COUNCIL BLUFFS, Iowa—Michele Bachmann wants Iowa to know that she was right all along.
"I went back to Washington not once, not twice, not three times—I went back to Washington four times to vote 'no' on raising the debt ceiling!" she says.
There are more than 70 people listening to this message. It's hot. She ran a little late. Some of them volunteered to sit to Bachmann's left or right to hold signs behind her, but most are in the shade. They're not reacting or applauding yet.
"What we saw last week is the markets agreed with me," says Bachmann. "The markets saw what happened in Washington when Obama got a $2.4 trillion check. And one thing you learned is you can't fool the markets! The politicians were busy applauding themselves! They were patting each other on the back! They were saying, 'Didn't we do a great job! We just raised the debt ceiling!' How did that make you feel?"
There's the reaction. Over the course of 25 minutes, the GOP's co-frontrunner finds space for all of her usual applause lines: There aren't any czars on our campaign bus! … In a Michele Bachmann administration, there won't be any teleprompters! … We're going to make sure Barack Obama is a one-term president!
The winning argument, the one she keeps returning to, is the saga of Michele and the Debt Limit. She followed her instincts. Iowa Republicans shared those instincts. They were right, and the elitists were wrong. (When aren't they wrong?) They promised that if the debt limit got hiked, rating agencies would go back to sleep. They didn't. Standard & Poor's lowered America's bond rating from AAA to AA+.
"It was lowered for the first time in American history!" says Bachmann. "We kept that rating during the Great Depression. We kept it during World War II. We kept it during Vietnam. We kept it after nine-one-one." (This is how Bachmann pronounces 9/11.)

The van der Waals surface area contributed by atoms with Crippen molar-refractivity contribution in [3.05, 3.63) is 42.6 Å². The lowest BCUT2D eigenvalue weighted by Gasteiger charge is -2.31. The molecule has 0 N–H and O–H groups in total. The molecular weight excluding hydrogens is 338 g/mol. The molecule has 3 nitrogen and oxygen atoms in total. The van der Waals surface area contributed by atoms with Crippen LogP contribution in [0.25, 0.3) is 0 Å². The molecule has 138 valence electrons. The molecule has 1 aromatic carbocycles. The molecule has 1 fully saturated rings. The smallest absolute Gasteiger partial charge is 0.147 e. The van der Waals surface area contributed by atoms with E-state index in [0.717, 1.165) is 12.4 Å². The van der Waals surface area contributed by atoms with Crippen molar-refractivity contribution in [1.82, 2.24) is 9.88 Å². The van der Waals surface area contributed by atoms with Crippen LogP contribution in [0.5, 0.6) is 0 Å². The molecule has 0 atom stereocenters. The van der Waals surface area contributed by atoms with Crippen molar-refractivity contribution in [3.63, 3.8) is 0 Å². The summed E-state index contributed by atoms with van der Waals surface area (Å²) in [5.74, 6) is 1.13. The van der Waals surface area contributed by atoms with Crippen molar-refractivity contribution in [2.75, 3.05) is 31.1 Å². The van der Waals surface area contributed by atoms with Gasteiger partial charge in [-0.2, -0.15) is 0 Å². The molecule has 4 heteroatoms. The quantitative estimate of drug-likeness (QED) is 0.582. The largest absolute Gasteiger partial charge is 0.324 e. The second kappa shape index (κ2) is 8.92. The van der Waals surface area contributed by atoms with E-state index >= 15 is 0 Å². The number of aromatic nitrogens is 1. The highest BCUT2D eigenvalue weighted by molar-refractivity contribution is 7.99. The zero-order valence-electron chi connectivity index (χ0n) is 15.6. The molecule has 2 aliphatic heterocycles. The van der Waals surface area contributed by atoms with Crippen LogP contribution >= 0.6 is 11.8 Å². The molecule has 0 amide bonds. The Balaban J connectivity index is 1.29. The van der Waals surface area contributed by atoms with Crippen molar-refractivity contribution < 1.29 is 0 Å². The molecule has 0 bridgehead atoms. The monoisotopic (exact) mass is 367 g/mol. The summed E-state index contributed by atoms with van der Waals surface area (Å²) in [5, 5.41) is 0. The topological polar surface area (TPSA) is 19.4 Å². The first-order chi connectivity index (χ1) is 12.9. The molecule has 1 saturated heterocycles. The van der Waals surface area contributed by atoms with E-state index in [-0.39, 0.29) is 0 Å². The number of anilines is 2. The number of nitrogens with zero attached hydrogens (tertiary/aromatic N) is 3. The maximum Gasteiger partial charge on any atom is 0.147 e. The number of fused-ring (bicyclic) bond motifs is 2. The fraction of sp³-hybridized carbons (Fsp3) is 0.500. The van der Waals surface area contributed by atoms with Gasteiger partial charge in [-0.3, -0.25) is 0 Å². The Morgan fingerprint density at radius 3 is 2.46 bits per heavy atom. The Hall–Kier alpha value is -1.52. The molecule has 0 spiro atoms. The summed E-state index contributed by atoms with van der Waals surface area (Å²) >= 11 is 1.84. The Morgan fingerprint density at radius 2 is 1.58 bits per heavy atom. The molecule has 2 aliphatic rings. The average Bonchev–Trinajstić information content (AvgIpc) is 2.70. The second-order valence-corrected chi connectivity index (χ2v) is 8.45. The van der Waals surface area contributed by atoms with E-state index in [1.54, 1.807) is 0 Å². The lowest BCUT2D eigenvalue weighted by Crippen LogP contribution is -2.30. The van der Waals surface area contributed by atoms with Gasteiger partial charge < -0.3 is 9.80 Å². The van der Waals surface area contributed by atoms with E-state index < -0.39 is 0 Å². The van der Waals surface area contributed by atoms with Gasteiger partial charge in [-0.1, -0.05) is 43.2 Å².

Her would-be supporters, her would-be Ames Straw Poll voters, grimace and nod. They wish they weren't so right about all this.
Spending cuts or no, the debt limit "never should have been raised," sighs Anita Cote, who's come to the rally with her husband. A few years back they sold their clothing store and retired, and they had been doing well, but they have friends who aren't thriving. They see the spending coming out of Washington and identify a culprit. "You'd never run a business that way, and the people didn't want it to be raised."
The second part of that is true. That's part of the happy paradox that Bachmann and her congressional colleagues have created in Iowa. In polls, voters who'd never really been asked the question before said that they didn't want the debt ceiling increased. It was never clear whether they knew what this meant or whether they knew that no existing deficit-reduction plan—not Paul Ryan's, not Rand Paul's—worked without a debt-ceiling hike that allowed America to pay its obligations. They just didn't like the sound of it, which gave Bachmann an advantage as she inveighed against it.